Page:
Remembering Stonewall: Why LGBT pride can now be celebrated openly

Remembering Stonewall: Why LGBT pride can now be celebrated openly

NEW YORK — Forty-four years ago tonight, in the early morning hours of June 28, 1969, uniformed and plain-clothed New York City police officers raided the Stonewall Inn, a popular Greenwich Village gay bar on Christopher Street.

Raids on gay frequented establishments by the NYPD were not uncommon at the time, in fact, as NYPD Inspector Seymour Pine later noted in a recorded interview for a documentary celebrating the 40th anniversary of the raid, “they [raids] were conducted regularly without much resistance.”

The Stonewall Inn, c. 2010.

What made this raid difference was that the patrons of the bar resisted, refusing to be led into police paddy wagons. “It was the Rosa Parks moment,” recalled one participant.

The raid prompted a series of spontaneous, violent demonstrations against a government-sponsored system that persecuted the gay and lesbian community, and is widely considered the beginning of the modern day LGBT rights movement.

During the 1950s and 1960s, New York and other American cities’ law enforcement officials kept track of suspected homosexuals and bars and restaurants that catered to them. In the case of New York City, many of the bars like the Stonewall Inn were owned by organized crime families and operated illegally without proper licensing.

Police regularly conducted raids, seizing alcohol, shutting down the establishments and arresting the staff and patrons. In the resulting publicity afterwards, it wasn’t uncommon for gay men and lesbians to be exposed in newspapers, fired from their jobs, jailed or sent to mental institutions.

Homosexuality was then considered to be such subversive behavior that it was listed in the American Psychiatric Association’s Diagnostic and Statistical Manual of Mental Disorders I as a “sociopathic personality disturbance.”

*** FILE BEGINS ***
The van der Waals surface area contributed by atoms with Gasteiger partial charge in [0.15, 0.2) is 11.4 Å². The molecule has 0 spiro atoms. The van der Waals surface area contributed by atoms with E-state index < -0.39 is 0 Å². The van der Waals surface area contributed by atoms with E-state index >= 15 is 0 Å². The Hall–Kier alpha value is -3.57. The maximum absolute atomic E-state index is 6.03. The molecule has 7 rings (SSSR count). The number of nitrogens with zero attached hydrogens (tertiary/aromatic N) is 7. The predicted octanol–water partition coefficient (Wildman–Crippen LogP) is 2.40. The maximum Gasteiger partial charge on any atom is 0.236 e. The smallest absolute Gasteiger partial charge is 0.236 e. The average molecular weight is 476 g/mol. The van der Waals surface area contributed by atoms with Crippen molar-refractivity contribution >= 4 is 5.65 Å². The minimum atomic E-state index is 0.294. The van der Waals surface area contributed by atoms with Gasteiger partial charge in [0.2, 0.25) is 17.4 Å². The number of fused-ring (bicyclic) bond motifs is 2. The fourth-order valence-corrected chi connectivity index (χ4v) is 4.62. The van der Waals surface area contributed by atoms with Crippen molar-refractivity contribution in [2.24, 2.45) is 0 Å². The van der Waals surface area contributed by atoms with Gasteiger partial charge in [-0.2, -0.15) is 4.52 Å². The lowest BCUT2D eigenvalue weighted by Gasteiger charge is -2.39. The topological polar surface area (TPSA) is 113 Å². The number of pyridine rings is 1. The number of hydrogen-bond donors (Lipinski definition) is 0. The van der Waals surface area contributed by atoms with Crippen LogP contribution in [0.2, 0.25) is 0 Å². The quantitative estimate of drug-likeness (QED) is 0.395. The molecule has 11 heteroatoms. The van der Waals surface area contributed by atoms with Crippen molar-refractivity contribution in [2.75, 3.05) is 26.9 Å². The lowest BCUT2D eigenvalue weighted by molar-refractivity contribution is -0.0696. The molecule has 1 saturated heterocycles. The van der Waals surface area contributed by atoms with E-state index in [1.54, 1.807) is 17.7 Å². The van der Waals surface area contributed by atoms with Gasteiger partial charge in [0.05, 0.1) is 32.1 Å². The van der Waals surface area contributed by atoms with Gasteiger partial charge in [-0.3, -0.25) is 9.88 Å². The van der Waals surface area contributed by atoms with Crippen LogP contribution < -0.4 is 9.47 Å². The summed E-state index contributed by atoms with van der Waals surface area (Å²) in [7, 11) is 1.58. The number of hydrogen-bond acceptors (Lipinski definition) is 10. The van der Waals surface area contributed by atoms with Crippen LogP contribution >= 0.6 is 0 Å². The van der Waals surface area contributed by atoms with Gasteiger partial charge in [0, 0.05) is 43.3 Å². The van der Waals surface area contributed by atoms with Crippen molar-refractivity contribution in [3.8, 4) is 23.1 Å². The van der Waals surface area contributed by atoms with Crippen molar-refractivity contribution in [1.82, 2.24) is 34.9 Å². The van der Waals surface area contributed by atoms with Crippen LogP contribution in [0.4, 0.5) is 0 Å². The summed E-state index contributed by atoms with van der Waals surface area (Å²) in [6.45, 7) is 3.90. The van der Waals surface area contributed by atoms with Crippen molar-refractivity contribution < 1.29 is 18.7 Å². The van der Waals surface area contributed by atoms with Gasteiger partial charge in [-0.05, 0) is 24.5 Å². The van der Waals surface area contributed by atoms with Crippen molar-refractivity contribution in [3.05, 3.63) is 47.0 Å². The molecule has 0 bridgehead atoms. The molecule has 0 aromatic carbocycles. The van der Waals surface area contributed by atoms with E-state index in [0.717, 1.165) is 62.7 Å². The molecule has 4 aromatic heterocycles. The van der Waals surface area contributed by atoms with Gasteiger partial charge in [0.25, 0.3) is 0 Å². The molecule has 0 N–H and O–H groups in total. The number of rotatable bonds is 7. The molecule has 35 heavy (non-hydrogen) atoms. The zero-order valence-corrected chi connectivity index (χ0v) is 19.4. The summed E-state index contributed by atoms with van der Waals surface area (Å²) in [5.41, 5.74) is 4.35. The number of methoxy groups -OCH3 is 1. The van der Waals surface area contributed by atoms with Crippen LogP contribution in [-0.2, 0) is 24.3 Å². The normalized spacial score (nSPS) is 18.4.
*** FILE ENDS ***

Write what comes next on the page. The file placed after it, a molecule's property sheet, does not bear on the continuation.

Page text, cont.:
The late Dr. Frank Kameny, a founder of the Washington Chapter of the Mattachine Society and an early leader in what was then referred to as “the Gay Rights Movement,” wrote that there were 1,000 organizations formed within a year after Stonewall. After two years, 2,500. Within three years of the Stonewall uprising, Kameny stopped counting.

NY Public Library
Stonewall Inn, c.1969

In an interview three years ago, Kameny noted, “Progress has been enormous. Sodomy laws were repealed, so we’re no longer criminals. Mental health classification changed, so we’re no longer loonies.”

Prior to that hot summer evening on Christopher Street, there was little public expression or particularly acknowledgment of the lives and experiences of gays and lesbians.

The Stonewall Riots marked the beginning of a movement that has transformed the oppression of gays and lesbians into calls for pride and action. Over the past four decades LGBTQ people around the globe have been witness to an astonishing flowering of gay culture that has changed the United States and beyond, forever.

Before Stonewall when psychoanalysts equated homosexuality with mental illness and advised aversion therapy, and even lobotomies, countless public service announcements warned youngsters against predatory homosexuals, perpetuating the notion that LGBT people were deviant, sick, and needed to be eradicated.

Anecdotal archival footage gives life to this reality, when the late CBS news anchor and reporter Mike Wallace announced on a 1966 CBS Reports: “The average homosexual, if there be such, is promiscuous. He is not interested in, nor capable of, a lasting relationship like that of a heterosexual marriage.”

Today, following victories in the U.S. Supreme Court, the repeal of “Don’t Ask, Don’t Tell,” and the legalization of same-sex marriage in 13 states and the District of Columbia, the fight for LGBT rights has arrived in the mainstream political arena, and portrayal of LGBT people in the popular media and culture has become more prevalent and more positive.

Pride events during the month of June pay homage to a group of gays and lesbians tired of being oppressed, who fought for their rights and ultimately the rights of future generations of LGBT people everywhere.

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